• by Rude Turnip (49495) <valuation@@@gmail...com> on Tuesday February 13, 2007 @10:56AM (#17996978)
    That's $472,675 per year, or, in Google's accounting terms, $0 after rounding to the nearest million.
    • Re: (Score:3, Insightful)

      by ceejayoz (567949)
      I suspect that's per-site, though.
    • by Tristandh (723519)
      According to the article in the (quality) newspaper I read (http://www.standaard.be/Artikel/Detail.aspx?arti k elid=DMF13022007_023, Dutch only), the stated fine is 25,000 per day. Which amounts to a lot more than $472,675 per year, 9,125,000 using your method of calculation (probably should only count business days, doesn't really matter now). (Note: 9,125,000 is approximately $11,877,000). Also, this is the second ruling on the matter. In the first ruling the fine was 1,000,000 per day the articles were on
      • From what I understand, 25,000 per day is the retroactive fine. Going forward, it's the lower figure.
  • by DrEldarion (114072) on Tuesday February 13, 2007 @11:01AM (#17997036)
    If they don't like it, they can very easily "opt out" by using Robots.txt to disallow Googlebot. I fail to see where the problem is here.
    • by CRCulver (715279) <crculver@christopherculver.com> on Tuesday February 13, 2007 @11:05AM (#17997090) Homepage
      That argument makes no sense before the law. If publishing companies don't like me photocopying their books and passing them on to people, laden with ads for profit, could I say "No, the companies should have printed them on special anti-photocopying paper"? No. Google broke the law. The law assigns no responsibility to copyright holders to protect their property from those who would copy it, but it does bind the citizenry not to copy.

      FWIW, I hate the entire idea of copyright, I'm just trying to show how Google has to act in court.
      • by DrEldarion (114072) on Tuesday February 13, 2007 @11:15AM (#17997218)
        Here's the rub, though:

        1) The web page is publicly accessible for free to begin with. That complicates things quite a bit.
        2) The ruling from the court doesn't say Google needs to stop caching, it just says that Google has to provide an opt-out. That option already exists.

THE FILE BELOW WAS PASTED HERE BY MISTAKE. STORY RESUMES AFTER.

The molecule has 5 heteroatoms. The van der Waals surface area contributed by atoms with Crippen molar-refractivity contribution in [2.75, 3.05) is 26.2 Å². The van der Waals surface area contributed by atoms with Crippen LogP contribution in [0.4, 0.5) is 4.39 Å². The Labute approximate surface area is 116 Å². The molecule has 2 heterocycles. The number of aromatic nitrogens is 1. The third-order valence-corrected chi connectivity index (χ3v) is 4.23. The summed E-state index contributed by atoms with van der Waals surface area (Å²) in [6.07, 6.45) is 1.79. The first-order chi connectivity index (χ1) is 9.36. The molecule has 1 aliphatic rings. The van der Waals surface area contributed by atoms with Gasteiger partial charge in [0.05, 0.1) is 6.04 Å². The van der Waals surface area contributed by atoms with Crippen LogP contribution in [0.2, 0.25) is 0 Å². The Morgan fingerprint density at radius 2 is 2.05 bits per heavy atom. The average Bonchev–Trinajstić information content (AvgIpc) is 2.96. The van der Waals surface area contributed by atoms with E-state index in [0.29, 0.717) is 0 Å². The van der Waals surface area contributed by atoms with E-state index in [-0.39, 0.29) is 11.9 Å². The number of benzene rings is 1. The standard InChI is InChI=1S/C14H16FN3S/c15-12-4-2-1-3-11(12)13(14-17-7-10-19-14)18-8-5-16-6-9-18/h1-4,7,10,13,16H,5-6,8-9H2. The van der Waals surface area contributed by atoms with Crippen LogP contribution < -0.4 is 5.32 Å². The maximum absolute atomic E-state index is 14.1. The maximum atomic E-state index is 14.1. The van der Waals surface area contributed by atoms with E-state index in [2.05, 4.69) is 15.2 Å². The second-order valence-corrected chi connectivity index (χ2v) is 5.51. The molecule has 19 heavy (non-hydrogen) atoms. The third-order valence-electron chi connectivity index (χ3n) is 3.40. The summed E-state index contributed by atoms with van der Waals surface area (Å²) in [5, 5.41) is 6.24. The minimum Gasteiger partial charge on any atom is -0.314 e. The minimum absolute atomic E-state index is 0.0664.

• Re: (Score:2, Informative)

          That doesn't matter. Publishers of those free urban tabloids still retain copyright on the articles and graphics given away for free in the tabloids.
        • by inviolet (797804) <slashdot@ideasma ... g minus caffeine> on Tuesday February 13, 2007 @11:42AM (#17997632) Journal

          Good answer.

          This ruling doesn't significantly hurt Google. Alas, it only hurts everyone else -- all billion or so of Google's users. Having quick access to (at least a chunk of) a piece of content, especially when that content has expired or is temporarily unreachable, is convenient and valuable. Many times in my own searches, the piece of data I anxiously sought was available only in the cache.

          Let's hope that Google does not respond to the ruling by across-the-board reducing or removing the cache feature.

          • by tedrlord (95173)
            I'd kind of like to see them respond by disabling caching of any site in the .be tld. Suddenly Belgium's news and information sites stop getting any hits and their media industry freaks out. Normally I'm against corporations throwing their weight around but I'm even more against countries tossing around poorly planned regulation.

            *grumbling about all the wonderful daylight savings patches*
          • I suggest it hurts a slightly smaller subset - the ones who use Google who need access to news created in, by, and for Belgium and Belgians.

            Which cuts down the numbers a bit.

            I'm all in favor of just letting Belgium do this completely stupid thing and then letting them rot until they change their minds. Cut these publishers off until they die out.
      • Really? (Score:5, Insightful)

        by gillbates (106458) on Tuesday February 13, 2007 @11:27AM (#17997400) Homepage Journal

        If that is true, then why do I see copyright statements at the beginning of books and DVDs? It would seem the publishers are being hypocritical - they post their content publicly, refuse to use the robots.txt file, and then go on a litigation rampage when someone actually makes use of their web site. They're little different than the kid who takes his ball and goes home when he starts losing the game.

        Furthermore, I would argue that posting to a web page is implied permission because the owners do so expecting their work to be copied to personal computers. In an interesting turn of events, private individuals are allowed to copy and archive web pages, but Google is not.

        • Re:Really? (Score:4, Insightful)

          by Anonymous Brave Guy (457657) on Tuesday February 13, 2007 @03:44PM (#18001594)

          Furthermore, I would argue that posting to a web page is implied permission because the owners do so expecting their work to be copied to personal computers.

          But this isn't just copying to a personal computer, it's copying and redistributing in a modified form while passing on some of the expense to the original host site and concealing information that the original host site would otherwise have received.

          In an interesting turn of events, private individuals are allowed to copy and archive web pages, but Google is not.

          Individuals aren't, in general, allowed to redistribute entire works subject to others' copyright either.

          As an aside, I also don't have a problem with a commercial corporation not automatically having the same rights as a private citizen. The world would be a better place if more legal systems understood that they are not the same.